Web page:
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Travel Advice: How to Avoid Airport Immigration Queues

April 30, 2012

The long queues at Heathrow Terminal 5 are a familiar sight for many travellers who have to use major UK airports at peak times. But, if you plan things carefully, there are ways to reduce your chances of getting caught in a long line. Here are five tactics.

1. Fly local

Smaller airports occasionally have problems when more than one plane arrives at once, but generally speaking you will get through immigration much faster at a minor regional airport than at a main hub.

2. Arrive in the middle of the day

If you have to fly through a big airport, try to book a flight which lands between about 10am and 4pm. There tend to be fewer flights landing then, and the planes are not so full. Weekends, and peak days for travel — such as the beginning of the school holidays — are also best avoided.

3. Check-in online

If you have already booked your flight and can’t avoid the busy times, make sure you check in early (ideally online) and choose an aisle seat near the front of the aircraft. Then you can at least get ahead of most of the other people on your plane when you disembark. If you are flying with no-frills airlines which don’t allocate a seat number, you may want to pay extra for priority boarding in order to get a suitable seat.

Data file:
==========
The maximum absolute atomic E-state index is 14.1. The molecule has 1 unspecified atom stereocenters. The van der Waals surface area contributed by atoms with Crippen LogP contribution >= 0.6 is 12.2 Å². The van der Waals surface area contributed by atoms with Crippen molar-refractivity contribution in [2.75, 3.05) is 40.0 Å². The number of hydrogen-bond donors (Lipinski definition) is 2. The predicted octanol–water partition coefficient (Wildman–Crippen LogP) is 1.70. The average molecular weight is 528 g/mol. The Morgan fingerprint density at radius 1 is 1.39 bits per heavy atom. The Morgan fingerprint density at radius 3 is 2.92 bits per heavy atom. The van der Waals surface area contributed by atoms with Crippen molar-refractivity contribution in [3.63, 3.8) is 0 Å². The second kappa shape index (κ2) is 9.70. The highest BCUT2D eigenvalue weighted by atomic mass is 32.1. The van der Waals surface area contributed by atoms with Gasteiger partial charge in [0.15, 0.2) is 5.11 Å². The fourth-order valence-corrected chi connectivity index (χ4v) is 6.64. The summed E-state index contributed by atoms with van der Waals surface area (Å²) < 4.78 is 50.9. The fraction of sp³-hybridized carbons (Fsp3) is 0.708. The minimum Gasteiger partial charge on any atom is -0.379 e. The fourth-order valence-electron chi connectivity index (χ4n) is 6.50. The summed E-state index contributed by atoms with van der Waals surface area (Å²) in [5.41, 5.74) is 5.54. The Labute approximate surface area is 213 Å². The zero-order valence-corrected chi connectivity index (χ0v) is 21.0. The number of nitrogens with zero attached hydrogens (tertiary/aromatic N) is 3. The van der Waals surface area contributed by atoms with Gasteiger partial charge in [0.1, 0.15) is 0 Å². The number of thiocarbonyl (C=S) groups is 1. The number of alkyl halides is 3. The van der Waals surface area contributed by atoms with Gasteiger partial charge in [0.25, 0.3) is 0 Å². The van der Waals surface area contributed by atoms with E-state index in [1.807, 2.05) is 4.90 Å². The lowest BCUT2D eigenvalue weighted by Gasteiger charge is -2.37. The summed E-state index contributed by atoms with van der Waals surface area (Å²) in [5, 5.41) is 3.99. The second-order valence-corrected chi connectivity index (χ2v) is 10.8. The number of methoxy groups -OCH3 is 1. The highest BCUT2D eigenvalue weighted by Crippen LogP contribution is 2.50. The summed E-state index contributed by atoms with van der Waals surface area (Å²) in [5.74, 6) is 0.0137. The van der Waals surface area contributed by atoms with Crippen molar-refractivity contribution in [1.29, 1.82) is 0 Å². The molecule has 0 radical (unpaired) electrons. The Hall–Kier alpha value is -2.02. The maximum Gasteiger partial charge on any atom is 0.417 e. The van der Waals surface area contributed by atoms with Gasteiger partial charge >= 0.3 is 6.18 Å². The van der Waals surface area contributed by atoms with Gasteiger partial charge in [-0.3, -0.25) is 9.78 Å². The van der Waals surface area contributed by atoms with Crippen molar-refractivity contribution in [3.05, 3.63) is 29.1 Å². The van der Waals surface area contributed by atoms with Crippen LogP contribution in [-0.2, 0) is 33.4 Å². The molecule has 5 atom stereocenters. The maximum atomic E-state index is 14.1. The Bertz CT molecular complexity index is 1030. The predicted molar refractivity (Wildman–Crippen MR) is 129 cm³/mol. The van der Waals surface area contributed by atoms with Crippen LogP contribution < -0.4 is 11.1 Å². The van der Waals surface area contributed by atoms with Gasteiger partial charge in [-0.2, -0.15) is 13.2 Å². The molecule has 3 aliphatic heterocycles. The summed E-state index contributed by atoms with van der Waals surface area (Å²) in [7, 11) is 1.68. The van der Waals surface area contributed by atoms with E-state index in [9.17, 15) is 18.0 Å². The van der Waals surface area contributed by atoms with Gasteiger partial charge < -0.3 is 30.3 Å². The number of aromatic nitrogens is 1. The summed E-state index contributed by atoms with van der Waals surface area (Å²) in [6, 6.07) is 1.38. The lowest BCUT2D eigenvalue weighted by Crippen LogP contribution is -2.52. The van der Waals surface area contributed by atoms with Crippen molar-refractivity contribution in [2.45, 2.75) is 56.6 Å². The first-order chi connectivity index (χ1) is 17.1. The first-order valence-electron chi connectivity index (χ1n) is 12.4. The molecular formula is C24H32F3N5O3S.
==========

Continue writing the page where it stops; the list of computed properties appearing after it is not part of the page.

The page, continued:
Biometric passports

4. If you have a biometric passport (look for the gold rectangle with a circle in it at the bottom of the front cover) it has a chip inside it storing information about your face — such as the distances between your eyes, nose, mouth and ears. These details are taken from the passport photograph. You can use this to go through automatic gates which are now installed at every major UK airport. But before you line up in one of the queues for these machines, make sure the wait looks shorter than for the ordinary immigration desks. Sometimes there can be a wait here too.

IRIS recognition

5. If you have registered for the Home Office IRIS recognition system, instead of queuing at the desks, you can enter a glass booth and get automatic clearance based on a scan of your iris that confirms your identity and nationality. Unfortunately, the scheme has already been dropped at Manchester and Birmingham, and is being withdrawn from Heathrow and Gatwick after the Olympics, so it is of no use to those who have not registered.


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